In March 2014 the Web Content Accessibility Guidelines (WCAG) Working Group (WG) published several new ARIA techniques for WCAG 2 and updated several failure techniques. A primary change is the allowance of new methods other than the alt attribute for non-text elements (e.g. images). This post serves to describe the change in position, its roots, and implications for use.
A New sufficient technique to promote ARIA for elements that don’t support alt
The sufficient technique ARIA10 was created to provide an example of how ARIA could be used to provide alternative text for an element that does not support the
alt attribute by using aria-labelledby. In the technique an example is given a of a rating bar with several image elements wrapped in a
div element with a
role of “img”.
A sufficient technique is not a requirement but one documented way of meeting a success criteria (in this case SC 1.1.1 Non-text Content) that is known to be accessibility supported (supported by major browsers and assistive technology).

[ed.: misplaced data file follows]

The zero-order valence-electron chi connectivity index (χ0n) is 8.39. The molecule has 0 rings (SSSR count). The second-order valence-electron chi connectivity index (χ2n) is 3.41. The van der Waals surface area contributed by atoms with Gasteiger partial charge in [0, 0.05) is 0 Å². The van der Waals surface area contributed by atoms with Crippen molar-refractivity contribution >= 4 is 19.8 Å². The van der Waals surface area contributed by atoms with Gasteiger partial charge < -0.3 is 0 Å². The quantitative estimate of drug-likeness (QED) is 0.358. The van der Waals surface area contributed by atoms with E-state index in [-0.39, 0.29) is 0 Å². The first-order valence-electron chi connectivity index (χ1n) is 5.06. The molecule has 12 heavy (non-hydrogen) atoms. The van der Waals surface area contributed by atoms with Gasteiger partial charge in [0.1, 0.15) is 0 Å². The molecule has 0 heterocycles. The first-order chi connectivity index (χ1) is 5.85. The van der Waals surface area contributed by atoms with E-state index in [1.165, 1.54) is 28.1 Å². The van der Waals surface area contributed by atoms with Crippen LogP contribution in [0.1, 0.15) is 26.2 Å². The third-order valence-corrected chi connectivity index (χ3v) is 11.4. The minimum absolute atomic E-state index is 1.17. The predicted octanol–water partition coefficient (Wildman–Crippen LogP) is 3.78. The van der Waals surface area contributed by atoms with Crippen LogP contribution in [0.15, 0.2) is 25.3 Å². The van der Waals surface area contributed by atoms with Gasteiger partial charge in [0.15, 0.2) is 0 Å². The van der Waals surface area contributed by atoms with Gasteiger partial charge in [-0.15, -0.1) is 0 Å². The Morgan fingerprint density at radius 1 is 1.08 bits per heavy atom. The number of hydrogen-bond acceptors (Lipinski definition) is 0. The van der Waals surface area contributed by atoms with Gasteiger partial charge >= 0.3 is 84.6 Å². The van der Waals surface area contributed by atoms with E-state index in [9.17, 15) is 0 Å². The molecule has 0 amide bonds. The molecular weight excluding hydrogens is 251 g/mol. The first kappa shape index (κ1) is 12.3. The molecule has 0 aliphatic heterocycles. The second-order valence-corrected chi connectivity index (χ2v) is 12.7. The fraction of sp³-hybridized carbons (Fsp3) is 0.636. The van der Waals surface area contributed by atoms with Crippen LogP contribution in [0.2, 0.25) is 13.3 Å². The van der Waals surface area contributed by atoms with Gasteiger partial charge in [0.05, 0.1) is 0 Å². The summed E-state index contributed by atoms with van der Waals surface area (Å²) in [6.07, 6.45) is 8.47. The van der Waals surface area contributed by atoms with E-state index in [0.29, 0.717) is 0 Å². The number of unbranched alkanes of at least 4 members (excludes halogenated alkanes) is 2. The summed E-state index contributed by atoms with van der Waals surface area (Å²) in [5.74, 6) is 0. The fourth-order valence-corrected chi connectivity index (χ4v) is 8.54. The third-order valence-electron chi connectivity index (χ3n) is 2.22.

Softening the failure to provide alt
Failure technique F65 for WCAG 2 SC 1.1.1 Non-Text Content is an existing documented failure to check for the presence of an alt attribute for an
input type image or
area element (either with a text alternative or null to indicate the image was decorative
img). Failures are stronger than sufficient techniques and when a failure occurs it generally means a success criteria was not met unless another sufficient technique for the same element occurred or an alternative conforming page was present.
This failure was updated by the WCAG working group to loosen the requirement that alt be mandated for these element types as long as another method is used and the method is accessibility supported. The WCAG WG is not endorsing these methods for elements that can use alt i.e. no sufficient technique was created — they are simply softening the failure to allow for newer techniques that are accessibility supported.